There's no one-size-fits-all answer or everyone would subscribe to it and no one's hamstring would pull. Will tips from the plans for Watson and Eric Stokes be shared amongst other players to see if they might help? Sure.

Tim from Macon, MO

Good AM guys & crew. Rick from Caledonia's question about the attendance record at Lambeau got me wondering. If every game is a sellout then what changes these numbers? Are there places to put in temporary seating or what? It's been since 1999 since we took the tour so I'm sure things have changed. But I don't remember any "extra" seating then. Many thanks!

The south end zone expansion in 2013 and addition of standing-room only tickets in 2014 increased the stadium's capacity to 81,041. The Packers' attendance figures are based on number of tickets scanned for entry, not sold, so there can be variations based on secondary market tickets that go unsold/unused, whether or not SRO was made available for a given game, whether every suite is maxed out, and other minor factors. I do have to make a correction, though. That attendance record of 78,526 I cited from the Lions game in 2015 was for the regular season only. Three times in the playoffs, the crowd has been larger – 78,998 vs. Seattle in '19, 79,132 vs. SF in '21 and 79,704 vs. Dallas in '14.

Sue from Centennial, CO

Do you think the Packers will ever replace the aluminum benches with actual seats that have cup holders?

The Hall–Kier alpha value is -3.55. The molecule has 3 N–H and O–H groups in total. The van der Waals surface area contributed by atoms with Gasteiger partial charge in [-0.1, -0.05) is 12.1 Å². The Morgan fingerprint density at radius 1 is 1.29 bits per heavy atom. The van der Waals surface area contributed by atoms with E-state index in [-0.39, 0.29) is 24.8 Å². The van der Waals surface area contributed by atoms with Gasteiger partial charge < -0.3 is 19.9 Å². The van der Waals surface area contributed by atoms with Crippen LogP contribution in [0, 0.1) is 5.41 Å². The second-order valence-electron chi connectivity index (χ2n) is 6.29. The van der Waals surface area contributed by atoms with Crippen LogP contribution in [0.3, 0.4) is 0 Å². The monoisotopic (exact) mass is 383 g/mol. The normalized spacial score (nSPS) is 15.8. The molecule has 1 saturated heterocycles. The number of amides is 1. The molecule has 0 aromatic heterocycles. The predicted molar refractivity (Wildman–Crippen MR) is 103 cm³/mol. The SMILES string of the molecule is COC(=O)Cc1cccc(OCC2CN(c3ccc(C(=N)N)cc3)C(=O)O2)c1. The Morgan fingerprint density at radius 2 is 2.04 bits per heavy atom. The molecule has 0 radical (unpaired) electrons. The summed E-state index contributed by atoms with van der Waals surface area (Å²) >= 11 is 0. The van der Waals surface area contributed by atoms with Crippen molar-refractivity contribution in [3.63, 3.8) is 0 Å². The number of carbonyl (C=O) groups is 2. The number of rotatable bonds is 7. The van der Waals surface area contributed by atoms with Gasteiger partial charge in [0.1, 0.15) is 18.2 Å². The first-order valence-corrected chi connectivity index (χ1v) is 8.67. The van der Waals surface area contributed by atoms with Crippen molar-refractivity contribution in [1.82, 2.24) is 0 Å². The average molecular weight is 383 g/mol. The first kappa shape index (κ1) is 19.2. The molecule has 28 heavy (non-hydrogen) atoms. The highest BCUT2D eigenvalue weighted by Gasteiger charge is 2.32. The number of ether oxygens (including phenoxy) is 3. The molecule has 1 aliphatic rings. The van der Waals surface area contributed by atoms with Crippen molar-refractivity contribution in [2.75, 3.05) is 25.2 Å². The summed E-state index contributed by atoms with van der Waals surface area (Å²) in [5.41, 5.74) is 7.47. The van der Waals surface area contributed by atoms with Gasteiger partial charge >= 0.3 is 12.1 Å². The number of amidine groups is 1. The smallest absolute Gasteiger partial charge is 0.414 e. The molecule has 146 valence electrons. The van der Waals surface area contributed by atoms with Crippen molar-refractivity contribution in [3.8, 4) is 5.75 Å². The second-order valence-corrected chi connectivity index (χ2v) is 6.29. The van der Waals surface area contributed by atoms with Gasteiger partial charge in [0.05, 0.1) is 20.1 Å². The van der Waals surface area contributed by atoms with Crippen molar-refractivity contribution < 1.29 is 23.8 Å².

Not if they don't have to. If the bleachers in the Lambeau bowl were replaced with traditional stadium seating, the Packers would lose about 10,000 seats.

Elias form Los Angeles, CA

Are joint practices typically held the day before the preseason game? I'm going to Denver! Any idea when the time will be announced?

A joint practice is typically two days before the preseason game.

John from Beloit, OH

How many days will the Packers be in Brazil for opening game?

I don't know yet. I just found out this week I'm going to Denver a couple of days early in August. I take it one trip at a time.

Stephie Rae from Flowery Branch, GA

Piggybacking on Dwight from Brooklyn's question about how scout teams work, I've often wondered, if the scout team is made up of our practice-squad players learning how to play like our next opponent, where do they ever get their opportunity to work on the Packers' playbook and earn a spot on the 53/48?! I guess if they can learn to play like a different team every week, they could learn to play like a Packer when they get called up! There's got to be more to it than that! Thx! GPG!